|Publication number||US5741033 A|
|Application number||US 08/705,018|
|Publication date||Apr 21, 1998|
|Filing date||Aug 29, 1996|
|Priority date||Dec 23, 1993|
|Publication number||08705018, 705018, US 5741033 A, US 5741033A, US-A-5741033, US5741033 A, US5741033A|
|Inventors||James D. Everett|
|Original Assignee||Everett; James D.|
|Export Citation||BiBTeX, EndNote, RefMan|
|Patent Citations (30), Referenced by (9), Classifications (11), Legal Events (7)|
|External Links: USPTO, USPTO Assignment, Espacenet|
This application is a continuation of application Ser. No. 08/172,583, filed Dec. 23, 1993, now abandoned.
This invention relates to operating devices for mechanical security devices which prevent forcible opening by intruders. In particular this invention relates to a security operating device which attaches to a door knob lock set.
As our societies have become more violent and permissive of criminals, many products have been developed to improve the security of the doors of our residences and businesses. These products are typically bars which extend across the width of the door opening. For example the patent issued to Everett, U.S. Pat. No. 5,165,741 (1992) describes a bar fastened at both sides of a door using screw hooks. This device, while providing great advantage for personal security when one is indoors, cannot be operated from outside the residence or business.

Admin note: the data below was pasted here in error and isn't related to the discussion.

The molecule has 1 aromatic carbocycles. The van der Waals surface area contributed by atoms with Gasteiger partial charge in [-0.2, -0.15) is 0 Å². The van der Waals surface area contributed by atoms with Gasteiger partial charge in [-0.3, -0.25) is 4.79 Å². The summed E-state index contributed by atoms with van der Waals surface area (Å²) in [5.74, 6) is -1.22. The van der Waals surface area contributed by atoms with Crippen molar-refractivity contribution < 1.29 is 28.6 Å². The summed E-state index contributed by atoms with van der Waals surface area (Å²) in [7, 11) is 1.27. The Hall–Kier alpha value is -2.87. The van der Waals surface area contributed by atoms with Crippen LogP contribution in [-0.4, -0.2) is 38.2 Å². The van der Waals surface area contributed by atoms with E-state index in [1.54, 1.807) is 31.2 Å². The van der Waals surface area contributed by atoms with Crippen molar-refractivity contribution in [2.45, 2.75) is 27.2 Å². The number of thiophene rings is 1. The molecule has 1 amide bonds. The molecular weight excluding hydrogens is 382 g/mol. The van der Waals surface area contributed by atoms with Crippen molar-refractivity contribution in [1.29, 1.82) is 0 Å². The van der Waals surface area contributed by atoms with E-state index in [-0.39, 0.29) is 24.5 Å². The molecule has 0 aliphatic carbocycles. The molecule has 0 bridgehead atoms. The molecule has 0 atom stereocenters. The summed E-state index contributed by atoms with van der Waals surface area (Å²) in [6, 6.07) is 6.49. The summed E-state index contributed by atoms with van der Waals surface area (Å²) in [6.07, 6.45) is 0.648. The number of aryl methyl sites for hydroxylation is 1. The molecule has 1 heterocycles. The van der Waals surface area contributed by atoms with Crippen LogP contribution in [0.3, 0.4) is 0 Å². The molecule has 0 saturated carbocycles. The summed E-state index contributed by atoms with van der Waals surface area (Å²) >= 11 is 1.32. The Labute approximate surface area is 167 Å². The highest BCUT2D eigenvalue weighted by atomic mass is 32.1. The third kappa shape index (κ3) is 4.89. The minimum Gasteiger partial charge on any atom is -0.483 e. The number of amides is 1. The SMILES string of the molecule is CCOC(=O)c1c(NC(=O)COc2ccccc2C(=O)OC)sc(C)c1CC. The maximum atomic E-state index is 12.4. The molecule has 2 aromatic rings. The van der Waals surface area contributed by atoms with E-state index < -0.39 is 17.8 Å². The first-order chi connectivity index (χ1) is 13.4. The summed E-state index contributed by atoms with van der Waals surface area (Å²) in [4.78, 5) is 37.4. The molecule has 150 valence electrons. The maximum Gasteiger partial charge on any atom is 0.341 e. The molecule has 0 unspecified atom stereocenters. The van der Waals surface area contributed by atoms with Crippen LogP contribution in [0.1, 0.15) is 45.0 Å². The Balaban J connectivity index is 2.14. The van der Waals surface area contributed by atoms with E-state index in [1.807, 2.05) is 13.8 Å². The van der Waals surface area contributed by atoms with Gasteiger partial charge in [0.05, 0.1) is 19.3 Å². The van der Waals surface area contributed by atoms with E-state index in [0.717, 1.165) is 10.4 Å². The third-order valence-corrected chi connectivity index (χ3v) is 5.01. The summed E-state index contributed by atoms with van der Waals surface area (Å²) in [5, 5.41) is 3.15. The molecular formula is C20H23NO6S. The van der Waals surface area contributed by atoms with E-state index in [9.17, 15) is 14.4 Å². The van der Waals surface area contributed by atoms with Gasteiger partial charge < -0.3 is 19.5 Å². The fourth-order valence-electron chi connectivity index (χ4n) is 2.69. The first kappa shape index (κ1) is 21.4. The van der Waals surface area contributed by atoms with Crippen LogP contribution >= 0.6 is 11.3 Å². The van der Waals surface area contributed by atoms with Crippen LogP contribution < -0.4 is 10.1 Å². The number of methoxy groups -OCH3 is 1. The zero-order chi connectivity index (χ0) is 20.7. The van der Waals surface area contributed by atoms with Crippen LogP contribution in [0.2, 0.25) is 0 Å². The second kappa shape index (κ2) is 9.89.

Other auxiliary latching devices suffer also from the inability to operate them from the outside. For example, a patent issued to Fontenot, U.S. Pat. No. 5,098,142 (1991) describes a drop plate mechanism which restrains the opening of a door by inserting a slotted plate over the cylindrical part of a restraining plate attached to the door jamb. These devices may protect an occupied building or residence but are deficient in that one door must be left unprotected when the building is unoccupied.
To improve this situation devices have been developed to operate certain internal systems which employ a key lock set installed through the door. Dessauer & Baruch, U.S. Pat. No. 963,527 (1910) describe a device of this type to lift a floor brace. The patent issued to Lewis, U.S. Pat. No. 4,213,315 (1980) discloses a similar device for lifting a hinged friction type door brace.
These operating devices suffer from a number of deficiencies:
(a) They require that a separate hole be drilled through the door. From a product view this deters a home owner who is concerned with ruining the door by a mistake in drilling. Renters or apartment residents cannot usually obtain permission to drill holes in doors.